Dancer shakes off naysayers
As a self-confessed overweight belly dancer, Sue Knighton, 54, admits to sometimes getting the cold shoulder from people when they discover her preferred style of dance.
The Geraldton instructor says when people think of the Arabic dance, they often picture an exotic young girl floating through a room, but Knighton insists the expressive art form is open to people of all shapes and sizes.
“A long time ago I went and saw a naturopath for weight loss and she said I should try belly dancing,” Knighton says.
“Afterwards I was walking across the oval at Walkaway Primary School where I overheard Tiffany Holt — she’s now my best friend — say she was going to go belly dancing.
“I sort of went, ‘oh wow, can I come?’ and it started from there.”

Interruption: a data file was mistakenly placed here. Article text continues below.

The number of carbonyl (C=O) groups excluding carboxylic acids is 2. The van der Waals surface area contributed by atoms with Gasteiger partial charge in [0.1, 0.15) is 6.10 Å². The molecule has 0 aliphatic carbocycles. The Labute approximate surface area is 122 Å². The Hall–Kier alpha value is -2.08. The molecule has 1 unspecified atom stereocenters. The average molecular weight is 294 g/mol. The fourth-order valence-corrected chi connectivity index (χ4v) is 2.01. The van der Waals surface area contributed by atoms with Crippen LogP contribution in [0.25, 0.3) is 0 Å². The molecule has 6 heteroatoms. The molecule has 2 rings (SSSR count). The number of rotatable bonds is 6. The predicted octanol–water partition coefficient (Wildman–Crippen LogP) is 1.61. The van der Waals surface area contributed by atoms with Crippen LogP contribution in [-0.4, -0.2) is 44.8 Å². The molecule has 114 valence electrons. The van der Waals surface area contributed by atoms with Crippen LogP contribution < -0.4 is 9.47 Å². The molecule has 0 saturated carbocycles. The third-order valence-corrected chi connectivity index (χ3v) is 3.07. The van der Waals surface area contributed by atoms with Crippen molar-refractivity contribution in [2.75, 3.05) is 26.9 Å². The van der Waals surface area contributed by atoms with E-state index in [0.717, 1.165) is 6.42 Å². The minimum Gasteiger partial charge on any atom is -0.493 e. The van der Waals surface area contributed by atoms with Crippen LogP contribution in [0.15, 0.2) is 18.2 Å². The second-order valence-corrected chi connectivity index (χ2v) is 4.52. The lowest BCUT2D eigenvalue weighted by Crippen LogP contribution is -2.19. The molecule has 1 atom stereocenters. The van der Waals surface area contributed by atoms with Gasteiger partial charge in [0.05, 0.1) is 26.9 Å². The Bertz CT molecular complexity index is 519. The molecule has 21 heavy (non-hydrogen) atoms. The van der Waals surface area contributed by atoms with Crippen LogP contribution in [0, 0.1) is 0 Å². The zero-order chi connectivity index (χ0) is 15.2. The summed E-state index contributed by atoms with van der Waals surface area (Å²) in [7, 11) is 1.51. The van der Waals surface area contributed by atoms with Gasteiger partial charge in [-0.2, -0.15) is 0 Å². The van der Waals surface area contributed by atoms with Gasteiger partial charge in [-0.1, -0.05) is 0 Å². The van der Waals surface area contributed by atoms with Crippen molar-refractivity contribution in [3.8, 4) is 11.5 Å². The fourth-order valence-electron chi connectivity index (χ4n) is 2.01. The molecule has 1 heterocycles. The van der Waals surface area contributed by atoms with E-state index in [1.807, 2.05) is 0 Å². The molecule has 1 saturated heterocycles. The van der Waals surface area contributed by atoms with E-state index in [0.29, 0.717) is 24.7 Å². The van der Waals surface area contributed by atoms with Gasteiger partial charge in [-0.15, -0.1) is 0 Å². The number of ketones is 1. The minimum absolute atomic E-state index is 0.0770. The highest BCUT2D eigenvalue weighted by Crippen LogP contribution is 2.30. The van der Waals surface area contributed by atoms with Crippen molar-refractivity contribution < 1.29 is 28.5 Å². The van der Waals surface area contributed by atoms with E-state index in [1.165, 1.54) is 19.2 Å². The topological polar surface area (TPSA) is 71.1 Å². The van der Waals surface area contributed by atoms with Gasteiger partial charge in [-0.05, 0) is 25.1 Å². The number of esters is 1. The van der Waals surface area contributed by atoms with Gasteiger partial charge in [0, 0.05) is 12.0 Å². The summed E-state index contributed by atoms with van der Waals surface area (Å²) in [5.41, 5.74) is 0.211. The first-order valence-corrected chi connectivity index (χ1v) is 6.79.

Knighton saod she had heard a lot of misconceptions about what belly dancing was.
“I’ve heard people say, ‘oh you’re those pole dancers’, or ‘you’re too old’, or ‘you have too big of a belly’. These people don’t understand. It’s not about your size, it’s about your internals. You’re using your core muscles,” she said. “The moves are so in tune with your body, it’s really for everyone.”
Knighton has been teaching belly dance classes to adults and children in Geraldton for the past nine years and is currently assisted by co-instructor Tamara Hunt.
Her main motivation for holding dance lessons, particularly with young girls, is to encourage them to be comfortable in their own skins. She said while she was never particularly shy, she probably didn’t love herself as much as she should have until she started to belly dance.
“Now, I like me, I like me a lot,” she said. “I love everything about belly dancing. Even if you have two left feet you can belly dance.
“The moves are so in tune with your body. It’s really for everyone.
“I suppose I want to show young girls that they don’t have to fit into a mould. I want to build their self-esteem and confidence, because you are who you are.”
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